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Test performance and acceptability of self- versus provider-collected swabs for high-risk HPV DNA testing in female-to-male trans masculine patients.

Test performance and acceptability of self- versus provider-collected swabs for high-risk HPV DNA testing in female-to-male trans masculine patients.
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Reisner SL, Deutsch MB, Peitzmeier SM, White Hughto JM, Cavanaugh TP, Pardee DJ, McLean SA, Panther LA, Gelman M, Mimiaga MJ, Potter JE,


Reisner SL, Deutsch MB, Peitzmeier SM, White Hughto JM, Cavanaugh TP, Pardee DJ, McLean SA, Panther LA, Gelman M, Mimiaga MJ, Potter JE, (click to view)

Reisner SL, Deutsch MB, Peitzmeier SM, White Hughto JM, Cavanaugh TP, Pardee DJ, McLean SA, Panther LA, Gelman M, Mimiaga MJ, Potter JE,

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PloS one 2018 03 1413(3) e0190172 doi 10.1371/journal.pone.0190172

Abstract
BACKGROUND
High-risk human papillomavirus (hrHPV) causes virtually all cervical cancers. Trans masculine (TM) people (those assigned female at birth who identify with a gender other than female) have low uptake of conventional cervical cancer screening. Self-collected hrHPV DNA testing has high levels of acceptability among cisgender (non-transgender) females and may support increased cervical cancer screening uptake in TM individuals.

OBJECTIVE
To assess the test performance and acceptability of self-collected vaginal specimens in comparison to provider-collected cervical swabs for hrHPV DNA detection in TM individuals ages 21-64 years.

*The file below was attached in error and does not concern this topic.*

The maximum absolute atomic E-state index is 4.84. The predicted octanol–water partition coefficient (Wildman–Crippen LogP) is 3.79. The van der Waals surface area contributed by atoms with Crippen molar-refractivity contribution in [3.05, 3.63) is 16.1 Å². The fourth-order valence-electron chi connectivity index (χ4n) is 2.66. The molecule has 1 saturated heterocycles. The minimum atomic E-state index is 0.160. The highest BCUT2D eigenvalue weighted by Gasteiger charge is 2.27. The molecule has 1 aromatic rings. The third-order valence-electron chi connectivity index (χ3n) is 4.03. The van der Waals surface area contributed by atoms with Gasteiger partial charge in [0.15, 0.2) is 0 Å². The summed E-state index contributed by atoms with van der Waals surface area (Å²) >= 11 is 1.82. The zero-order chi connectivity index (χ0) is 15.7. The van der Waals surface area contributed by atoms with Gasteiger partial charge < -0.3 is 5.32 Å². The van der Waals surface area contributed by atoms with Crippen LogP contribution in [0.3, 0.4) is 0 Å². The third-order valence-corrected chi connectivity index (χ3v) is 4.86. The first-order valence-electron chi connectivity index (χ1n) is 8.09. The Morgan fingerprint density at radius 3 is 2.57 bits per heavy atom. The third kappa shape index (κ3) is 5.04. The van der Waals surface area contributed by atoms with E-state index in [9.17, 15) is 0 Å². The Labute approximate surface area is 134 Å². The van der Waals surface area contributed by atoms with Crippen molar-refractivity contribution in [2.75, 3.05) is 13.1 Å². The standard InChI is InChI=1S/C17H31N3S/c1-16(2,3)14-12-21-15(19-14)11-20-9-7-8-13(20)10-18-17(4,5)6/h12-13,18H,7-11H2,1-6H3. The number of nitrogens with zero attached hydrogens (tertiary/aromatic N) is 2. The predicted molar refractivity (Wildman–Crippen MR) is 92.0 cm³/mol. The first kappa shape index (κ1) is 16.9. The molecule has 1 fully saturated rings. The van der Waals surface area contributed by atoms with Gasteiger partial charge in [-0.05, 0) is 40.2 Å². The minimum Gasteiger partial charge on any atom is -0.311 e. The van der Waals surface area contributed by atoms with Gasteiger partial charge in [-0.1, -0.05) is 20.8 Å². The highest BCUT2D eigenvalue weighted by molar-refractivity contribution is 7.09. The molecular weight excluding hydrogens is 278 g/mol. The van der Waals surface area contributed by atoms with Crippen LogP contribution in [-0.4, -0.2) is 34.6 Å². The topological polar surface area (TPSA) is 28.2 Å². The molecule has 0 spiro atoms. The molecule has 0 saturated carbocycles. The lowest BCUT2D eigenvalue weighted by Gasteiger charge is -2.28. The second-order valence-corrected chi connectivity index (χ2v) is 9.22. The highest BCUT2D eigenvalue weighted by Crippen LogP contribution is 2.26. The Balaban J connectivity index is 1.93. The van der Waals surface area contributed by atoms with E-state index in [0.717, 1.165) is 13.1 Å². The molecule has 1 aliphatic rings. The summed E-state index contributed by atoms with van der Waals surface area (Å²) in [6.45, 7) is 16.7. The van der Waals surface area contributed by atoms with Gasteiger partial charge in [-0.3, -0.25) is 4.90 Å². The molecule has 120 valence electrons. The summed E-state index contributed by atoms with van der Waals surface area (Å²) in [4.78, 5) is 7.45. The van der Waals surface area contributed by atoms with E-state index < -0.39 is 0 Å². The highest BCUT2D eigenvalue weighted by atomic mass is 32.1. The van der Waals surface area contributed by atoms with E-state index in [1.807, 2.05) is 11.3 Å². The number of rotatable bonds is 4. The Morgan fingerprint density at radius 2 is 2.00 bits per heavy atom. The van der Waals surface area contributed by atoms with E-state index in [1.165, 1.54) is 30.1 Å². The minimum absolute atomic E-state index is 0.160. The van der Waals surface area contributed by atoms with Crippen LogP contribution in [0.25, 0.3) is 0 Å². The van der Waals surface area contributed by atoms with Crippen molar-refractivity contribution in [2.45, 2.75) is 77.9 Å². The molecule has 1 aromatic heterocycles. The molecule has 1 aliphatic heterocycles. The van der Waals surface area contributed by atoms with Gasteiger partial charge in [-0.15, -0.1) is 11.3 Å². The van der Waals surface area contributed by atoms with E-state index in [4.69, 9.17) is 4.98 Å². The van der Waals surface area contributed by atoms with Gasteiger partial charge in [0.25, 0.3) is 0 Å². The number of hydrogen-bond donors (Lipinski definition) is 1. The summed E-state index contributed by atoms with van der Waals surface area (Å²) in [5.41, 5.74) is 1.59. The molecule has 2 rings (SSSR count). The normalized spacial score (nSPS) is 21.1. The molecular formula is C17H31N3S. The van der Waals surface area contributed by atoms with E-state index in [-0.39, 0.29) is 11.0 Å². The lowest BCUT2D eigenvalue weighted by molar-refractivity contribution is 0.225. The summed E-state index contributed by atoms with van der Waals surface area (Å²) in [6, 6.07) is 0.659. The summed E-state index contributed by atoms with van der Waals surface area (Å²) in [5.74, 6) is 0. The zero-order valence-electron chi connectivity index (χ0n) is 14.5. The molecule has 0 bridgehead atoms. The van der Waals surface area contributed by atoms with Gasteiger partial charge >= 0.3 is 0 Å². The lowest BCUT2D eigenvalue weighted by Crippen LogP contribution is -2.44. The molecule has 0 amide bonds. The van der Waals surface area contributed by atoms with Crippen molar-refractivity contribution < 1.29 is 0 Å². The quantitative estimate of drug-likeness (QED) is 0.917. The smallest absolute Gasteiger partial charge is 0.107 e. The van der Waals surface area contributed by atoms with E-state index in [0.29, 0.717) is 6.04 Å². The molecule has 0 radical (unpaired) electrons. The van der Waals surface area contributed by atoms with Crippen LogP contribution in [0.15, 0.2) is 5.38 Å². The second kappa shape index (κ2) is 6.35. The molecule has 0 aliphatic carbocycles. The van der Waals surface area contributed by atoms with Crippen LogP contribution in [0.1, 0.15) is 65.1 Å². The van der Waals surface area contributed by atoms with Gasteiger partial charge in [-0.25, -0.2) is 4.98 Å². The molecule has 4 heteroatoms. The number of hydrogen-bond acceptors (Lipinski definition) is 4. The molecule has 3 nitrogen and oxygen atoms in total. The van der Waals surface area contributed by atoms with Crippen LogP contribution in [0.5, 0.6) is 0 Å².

METHODS
Between March 2015-September 2016, 150 TM participants with a cervix (mean age = 27.5 years; SD = 5.7) completed a one-time study visit comprised of a self-report survey, self-collected vaginal HPV DNA swab, clinician-administered cervical HPV swab, and brief interview on acceptability of clinical procedures. Participants were randomized to complete either self- or provider-collection first to minimize ordering effects. Self- and provider-collected samples were tested for 13 hrHPV DNA types using a DNA Hybridization Assay. The primary outcome variable was the concordance (kappa statistic) and performance (sensitivity, specificity) of self-collected vaginal HPV DNA specimens versus provider-collected cervical HPV swabs as the gold standard.

RESULTS
Of the 131 participants completing both the self- and provider-collected HPV tests, 21 cases of hrHPV were detected by the provider cervical swab (gold standard; 16.0% hrHPV prevalence); 15 of these cases were accurately detected by the self-collected vaginal swab (71.4% concordance) (Kappa = 0.75, 95% Confidence Interval [CI]: 0.59, 0.92; p<0.001). Compared to the provider-collected cervical hrHPV DNA sample (gold standard), the self-collected vaginal hrHPV DNA test demonstrated a sensitivity of 71.4% (95% CI: 0.52, 0.91; p = 0.0495) and specificity of 98.2% (95% CI: 0.96, 1.00; p<0.0001). Over 90% of participants endorsed a preference for the self-collected vaginal swab over provider-collected cervical swab. CONCLUSION
Self-collected vaginal swabs are highly acceptable to TM as a means to test for hrHPV DNA. Test performance of this self-collection method for hrHPV detection in TM is consistent with previous studies in cisgender females. Self-collected vaginal swab testing for hrHPV DNA represents a reasonable and patient-centered strategy for primary cervical cancer screening in TM patients unwilling to undergo provider collection of specimens via speculum exam.

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